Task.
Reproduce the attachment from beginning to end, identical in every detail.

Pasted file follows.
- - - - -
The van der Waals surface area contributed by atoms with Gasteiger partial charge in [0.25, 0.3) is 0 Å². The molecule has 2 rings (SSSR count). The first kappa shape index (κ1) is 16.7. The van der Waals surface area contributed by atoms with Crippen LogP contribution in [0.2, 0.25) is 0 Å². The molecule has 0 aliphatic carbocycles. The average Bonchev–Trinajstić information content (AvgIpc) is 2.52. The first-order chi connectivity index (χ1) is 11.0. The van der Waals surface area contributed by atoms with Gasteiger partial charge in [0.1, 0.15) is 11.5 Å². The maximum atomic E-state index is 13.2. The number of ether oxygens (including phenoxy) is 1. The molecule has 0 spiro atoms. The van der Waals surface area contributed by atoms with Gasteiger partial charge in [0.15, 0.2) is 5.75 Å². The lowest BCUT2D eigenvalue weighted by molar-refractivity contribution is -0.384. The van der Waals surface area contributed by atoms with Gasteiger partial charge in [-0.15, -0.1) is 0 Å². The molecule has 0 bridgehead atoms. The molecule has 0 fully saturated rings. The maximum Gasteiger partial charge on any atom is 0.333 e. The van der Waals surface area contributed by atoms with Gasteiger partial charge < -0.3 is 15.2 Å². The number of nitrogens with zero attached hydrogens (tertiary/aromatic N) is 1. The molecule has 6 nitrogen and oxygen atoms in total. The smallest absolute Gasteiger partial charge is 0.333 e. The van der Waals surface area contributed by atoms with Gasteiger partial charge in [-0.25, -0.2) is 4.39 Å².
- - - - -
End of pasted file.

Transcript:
The van der Waals surface area contributed by atoms with Gasteiger partial charge in [0.25, 0.3) is 0 Å². The molecule has 2 rings (SSSR count). The first kappa shape index (κ1) is 16.7. The van der Waals surface area contributed by atoms with Crippen LogP contribution in [0.2, 0.25) is 0 Å². The molecule has 0 aliphatic carbocycles. The average Bonchev–Trinajstić information content (AvgIpc) is 2.52. The first-order chi connectivity index (χ1) is 11.0. The van der Waals surface area contributed by atoms with Gasteiger partial charge in [0.1, 0.15) is 11.5 Å². The maximum atomic E-state index is 13.2. The number of ether oxygens (including phenoxy) is 1. The molecule has 0 spiro atoms. The van der Waals surface area contributed by atoms with Gasteiger partial charge in [0.15, 0.2) is 5.75 Å². The lowest BCUT2D eigenvalue weighted by molar-refractivity contribution is -0.384. The van der Waals surface area contributed by atoms with Gasteiger partial charge in [-0.15, -0.1) is 0 Å². The molecule has 0 bridgehead atoms. The molecule has 0 fully saturated rings. The maximum Gasteiger partial charge on any atom is 0.333 e. The van der Waals surface area contributed by atoms with Gasteiger partial charge < -0.3 is 15.2 Å². The number of nitrogens with zero attached hydrogens (tertiary/aromatic N) is 1. The molecule has 6 nitrogen and oxygen atoms in total. The smallest absolute Gasteiger partial charge is 0.333 e. The van der Waals surface area contributed by atoms with Gasteiger partial charge in [-0.25, -0.2) is 4.39 Å².